To the unobservant eye, it can seem that there is no rhyme or reason as to why some deals are accepted and others declined when it comes to small-ticket transactions.
This article will dispel that thought process. There is certainly a reason why your transaction may be approved or declined by D&D Leasing.
It’s often asked if D&D is a higher-risk funder in the small-ticket space – – not just with regards to the types of deals we buy, but what goes into making those deals creditworthy. In other words: how does one get their deals bought by us?
Ultimately, just like any other funder, D&D needs to ensure it’s going to see the lease contract to fruition. Higher interest rates and personal guarantees can certainly mitigate transactions, but they cannot be the only reason a transaction is written. A failed transaction carries with it stigma, legal issues and the reality that there has been more work on the back end of the transaction then was hoped for. In every instance, it’s in everyone’s best interest to see a client go the full term their lease contract.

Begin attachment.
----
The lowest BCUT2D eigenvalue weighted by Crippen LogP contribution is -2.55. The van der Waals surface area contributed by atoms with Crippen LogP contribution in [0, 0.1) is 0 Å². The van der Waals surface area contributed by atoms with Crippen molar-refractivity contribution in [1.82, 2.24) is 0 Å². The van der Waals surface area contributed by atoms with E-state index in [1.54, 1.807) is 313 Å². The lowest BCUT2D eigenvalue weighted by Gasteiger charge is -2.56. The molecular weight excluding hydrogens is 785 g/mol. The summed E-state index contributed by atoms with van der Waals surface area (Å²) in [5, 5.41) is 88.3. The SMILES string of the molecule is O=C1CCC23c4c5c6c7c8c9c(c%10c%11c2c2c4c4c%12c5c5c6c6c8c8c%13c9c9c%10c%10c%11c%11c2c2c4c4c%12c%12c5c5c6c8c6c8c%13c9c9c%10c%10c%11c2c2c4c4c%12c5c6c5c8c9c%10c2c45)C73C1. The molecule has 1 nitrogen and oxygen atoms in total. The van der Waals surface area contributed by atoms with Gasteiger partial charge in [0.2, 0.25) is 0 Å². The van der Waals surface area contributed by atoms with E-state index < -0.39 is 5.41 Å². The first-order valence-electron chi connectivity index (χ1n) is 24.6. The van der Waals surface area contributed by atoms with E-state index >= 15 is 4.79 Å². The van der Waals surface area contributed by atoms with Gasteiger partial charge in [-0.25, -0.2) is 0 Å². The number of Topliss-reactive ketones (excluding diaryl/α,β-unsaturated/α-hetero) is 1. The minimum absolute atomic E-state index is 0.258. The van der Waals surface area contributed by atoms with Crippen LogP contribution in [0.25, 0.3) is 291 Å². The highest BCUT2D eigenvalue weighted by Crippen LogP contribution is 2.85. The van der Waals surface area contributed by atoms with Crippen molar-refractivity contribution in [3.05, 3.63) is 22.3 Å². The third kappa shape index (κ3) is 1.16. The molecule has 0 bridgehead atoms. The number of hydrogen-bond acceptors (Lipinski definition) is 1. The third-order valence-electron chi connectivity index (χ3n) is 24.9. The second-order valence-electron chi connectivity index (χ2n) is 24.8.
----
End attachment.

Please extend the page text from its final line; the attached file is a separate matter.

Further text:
So what does D&D look for in a small-ticket transaction? First and foremost we’re looking for a solid exit strategy; understanding that the above doesn’t always happen, that a client contract doesn’t go all the way through to fruition. There then must be a viable exit strategy on the equipment itself. The assets purchased need to have a value throughout the term of the lease contract and importantly, a solid resale value. Ideally, this resale value should make up the majority of the value of the nullified contract.